Don’t Let Hidden Debt Destroy a Relationship

Do you wait several dates before asking your potential life-time partner if they’ve racked up student loans or other significant loans? Do you pop the debt question the day before moving into the first apartment you’ll share together? The issue of communicating about debt is tricky for young adults (and anyone for that matter). It’s just as complicated for people who are embarking on second marriages carrying mortgages and tuition obligations for their children. Why is it important that you ask about debt?

Most people have loans.

If this is your situation, you’re not alone. It’s difficult to obtain a college degree without thousands of dollars of loans.

Counselors point out that people have a moral obligation to disclose indebtedness, but say timing depends on the nature of the relationship. How serious are you? Are you picking out engagement rings? The indebted partner must recognize that their obligation will profoundly affect every financial decision the couple will make in their marriage.

Check your state’s matrimonial laws.

Find out whether both partners are responsible for paying off the loan of a large debt acquired while both parties were single. In most states, the partner who assumes student loan debt before the marriage likely will remain solely liable.

If one of you discloses significant debt and both parties decide to go forward with the relationship, make every effort to prepare a joint household budget that’s fair to both. It’s key to avoid resentments and manage finances so that the debt-free partner does not make all the sacrifices. It’s also important to look ahead and consider the unforeseen. What will you do if one person gets sick and can’t work? If you decide to have children, will one of you provide full-time childcare? Or will that partner continue to work full time?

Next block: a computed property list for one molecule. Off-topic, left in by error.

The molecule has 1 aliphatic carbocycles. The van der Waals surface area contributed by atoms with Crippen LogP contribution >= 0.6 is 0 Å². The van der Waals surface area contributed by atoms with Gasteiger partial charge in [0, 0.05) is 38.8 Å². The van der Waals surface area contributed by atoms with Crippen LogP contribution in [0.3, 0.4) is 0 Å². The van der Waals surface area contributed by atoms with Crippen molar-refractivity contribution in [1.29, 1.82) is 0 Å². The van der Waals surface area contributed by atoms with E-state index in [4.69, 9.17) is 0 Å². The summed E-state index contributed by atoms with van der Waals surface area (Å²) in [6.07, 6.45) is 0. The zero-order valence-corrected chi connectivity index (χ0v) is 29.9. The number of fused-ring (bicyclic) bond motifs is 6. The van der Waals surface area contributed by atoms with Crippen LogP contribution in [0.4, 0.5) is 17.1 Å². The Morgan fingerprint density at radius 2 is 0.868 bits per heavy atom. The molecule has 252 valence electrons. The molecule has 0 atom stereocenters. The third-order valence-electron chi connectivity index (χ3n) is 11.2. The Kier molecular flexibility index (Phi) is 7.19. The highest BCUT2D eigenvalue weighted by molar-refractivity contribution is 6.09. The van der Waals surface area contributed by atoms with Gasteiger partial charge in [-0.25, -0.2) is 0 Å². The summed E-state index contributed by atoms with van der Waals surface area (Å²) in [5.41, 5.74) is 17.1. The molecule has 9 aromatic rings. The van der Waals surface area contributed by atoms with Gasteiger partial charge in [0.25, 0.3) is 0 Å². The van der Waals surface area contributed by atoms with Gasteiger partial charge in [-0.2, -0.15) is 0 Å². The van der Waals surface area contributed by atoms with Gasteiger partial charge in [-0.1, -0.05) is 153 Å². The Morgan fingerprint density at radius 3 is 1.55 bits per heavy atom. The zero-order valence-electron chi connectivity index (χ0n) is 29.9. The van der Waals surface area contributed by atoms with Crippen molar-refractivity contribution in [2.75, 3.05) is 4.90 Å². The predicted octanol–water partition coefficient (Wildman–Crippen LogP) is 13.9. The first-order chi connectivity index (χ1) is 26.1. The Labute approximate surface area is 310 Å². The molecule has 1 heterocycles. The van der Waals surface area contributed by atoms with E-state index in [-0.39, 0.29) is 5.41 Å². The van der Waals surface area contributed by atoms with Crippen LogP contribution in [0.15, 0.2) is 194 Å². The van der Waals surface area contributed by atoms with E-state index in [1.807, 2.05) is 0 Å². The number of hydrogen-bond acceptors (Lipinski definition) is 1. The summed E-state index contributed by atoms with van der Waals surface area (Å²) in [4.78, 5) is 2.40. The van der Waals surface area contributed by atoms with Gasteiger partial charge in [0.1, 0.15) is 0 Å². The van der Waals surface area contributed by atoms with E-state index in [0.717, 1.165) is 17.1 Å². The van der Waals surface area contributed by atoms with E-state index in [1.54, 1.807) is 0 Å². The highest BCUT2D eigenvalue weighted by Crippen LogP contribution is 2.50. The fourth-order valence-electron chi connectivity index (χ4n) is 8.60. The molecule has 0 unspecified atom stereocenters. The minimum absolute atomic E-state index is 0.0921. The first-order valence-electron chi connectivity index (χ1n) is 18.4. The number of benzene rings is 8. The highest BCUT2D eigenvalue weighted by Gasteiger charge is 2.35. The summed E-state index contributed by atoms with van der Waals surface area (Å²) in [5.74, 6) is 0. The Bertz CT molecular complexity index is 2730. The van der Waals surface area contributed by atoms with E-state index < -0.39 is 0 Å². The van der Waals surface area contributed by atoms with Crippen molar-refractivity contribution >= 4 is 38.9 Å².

Who is responsible for debt and assets if the marriage ends in divorce? Laws vary from state to state, so you’ll want to know what’s required where you live. In New York, for instance, the state treats the earning power of an advanced degree completed during the marriage as an asset to be divided.

Ask questions. Put agreements in writing.

If the student borrower plans to take sole responsibility for paying off their debt, it’s a good idea to put it in writing. Even if the laws in your state are clear, it helps to clear up uncertainty between you and your partner. It’s an important step, even if you are just moving in together. Written agreements are even more critical if you’re entering a second marriage complicated with assets and mortgages.

Don’t put it off till the wedding day.

Some couples don’t seem to get around to having the pre-marriage money discussion. Pre-marital lawyers involved in negotiating pre-nuptial agreements say about half the time, partners give very different answers to money questions and they’re shocked to discover the other person’s perspective. Don’t wait until it’s too late to ask the important.

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